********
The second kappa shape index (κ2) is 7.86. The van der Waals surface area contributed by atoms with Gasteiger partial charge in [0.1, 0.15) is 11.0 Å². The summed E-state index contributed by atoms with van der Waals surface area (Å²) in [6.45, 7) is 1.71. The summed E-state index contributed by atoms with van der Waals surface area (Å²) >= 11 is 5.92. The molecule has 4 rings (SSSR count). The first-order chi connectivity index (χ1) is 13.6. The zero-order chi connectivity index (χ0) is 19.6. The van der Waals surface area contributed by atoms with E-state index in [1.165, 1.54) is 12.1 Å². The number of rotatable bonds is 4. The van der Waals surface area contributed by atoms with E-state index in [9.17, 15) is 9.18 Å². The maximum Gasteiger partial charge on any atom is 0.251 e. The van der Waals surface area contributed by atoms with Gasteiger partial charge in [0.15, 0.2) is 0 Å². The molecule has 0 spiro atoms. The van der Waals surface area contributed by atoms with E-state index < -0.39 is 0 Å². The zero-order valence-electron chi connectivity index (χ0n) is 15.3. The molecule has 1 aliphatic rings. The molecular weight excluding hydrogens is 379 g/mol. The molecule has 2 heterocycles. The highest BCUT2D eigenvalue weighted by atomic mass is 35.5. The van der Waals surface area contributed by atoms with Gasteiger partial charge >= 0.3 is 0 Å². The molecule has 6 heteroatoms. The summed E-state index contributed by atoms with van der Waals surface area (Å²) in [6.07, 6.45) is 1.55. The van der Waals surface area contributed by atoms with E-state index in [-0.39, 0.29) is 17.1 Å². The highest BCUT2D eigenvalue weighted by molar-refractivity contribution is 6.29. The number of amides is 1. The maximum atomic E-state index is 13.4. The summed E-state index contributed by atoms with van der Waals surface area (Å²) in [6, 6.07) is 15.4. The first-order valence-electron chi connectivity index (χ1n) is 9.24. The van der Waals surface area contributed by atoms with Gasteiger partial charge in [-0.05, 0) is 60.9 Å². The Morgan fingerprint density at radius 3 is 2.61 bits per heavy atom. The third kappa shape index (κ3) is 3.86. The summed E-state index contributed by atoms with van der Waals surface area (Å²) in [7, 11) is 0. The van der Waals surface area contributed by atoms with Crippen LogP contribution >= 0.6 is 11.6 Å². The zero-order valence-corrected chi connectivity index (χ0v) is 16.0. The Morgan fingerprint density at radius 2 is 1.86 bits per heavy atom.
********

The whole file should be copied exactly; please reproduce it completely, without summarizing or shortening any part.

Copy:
The second kappa shape index (κ2) is 7.86. The van der Waals surface area contributed by atoms with Gasteiger partial charge in [0.1, 0.15) is 11.0 Å². The summed E-state index contributed by atoms with van der Waals surface area (Å²) in [6.45, 7) is 1.71. The summed E-state index contributed by atoms with van der Waals surface area (Å²) >= 11 is 5.92. The molecule has 4 rings (SSSR count). The first-order chi connectivity index (χ1) is 13.6. The zero-order chi connectivity index (χ0) is 19.6. The van der Waals surface area contributed by atoms with E-state index in [1.165, 1.54) is 12.1 Å². The number of rotatable bonds is 4. The van der Waals surface area contributed by atoms with E-state index in [9.17, 15) is 9.18 Å². The maximum Gasteiger partial charge on any atom is 0.251 e. The van der Waals surface area contributed by atoms with Gasteiger partial charge in [0.15, 0.2) is 0 Å². The molecule has 0 spiro atoms. The van der Waals surface area contributed by atoms with E-state index < -0.39 is 0 Å². The zero-order valence-electron chi connectivity index (χ0n) is 15.3. The molecule has 1 aliphatic rings. The molecular weight excluding hydrogens is 379 g/mol. The molecule has 2 heterocycles. The highest BCUT2D eigenvalue weighted by atomic mass is 35.5. The van der Waals surface area contributed by atoms with Gasteiger partial charge >= 0.3 is 0 Å². The molecule has 6 heteroatoms. The summed E-state index contributed by atoms with van der Waals surface area (Å²) in [6.07, 6.45) is 1.55. The van der Waals surface area contributed by atoms with E-state index in [-0.39, 0.29) is 17.1 Å². The highest BCUT2D eigenvalue weighted by molar-refractivity contribution is 6.29. The number of amides is 1. The maximum atomic E-state index is 13.4. The summed E-state index contributed by atoms with van der Waals surface area (Å²) in [6, 6.07) is 15.4. The first-order valence-electron chi connectivity index (χ1n) is 9.24. The van der Waals surface area contributed by atoms with Gasteiger partial charge in [-0.05, 0) is 60.9 Å². The Morgan fingerprint density at radius 3 is 2.61 bits per heavy atom. The third kappa shape index (κ3) is 3.86. The summed E-state index contributed by atoms with van der Waals surface area (Å²) in [7, 11) is 0. The van der Waals surface area contributed by atoms with Crippen LogP contribution >= 0.6 is 11.6 Å². The zero-order valence-corrected chi connectivity index (χ0v) is 16.0. The Morgan fingerprint density at radius 2 is 1.86 bits per heavy atom.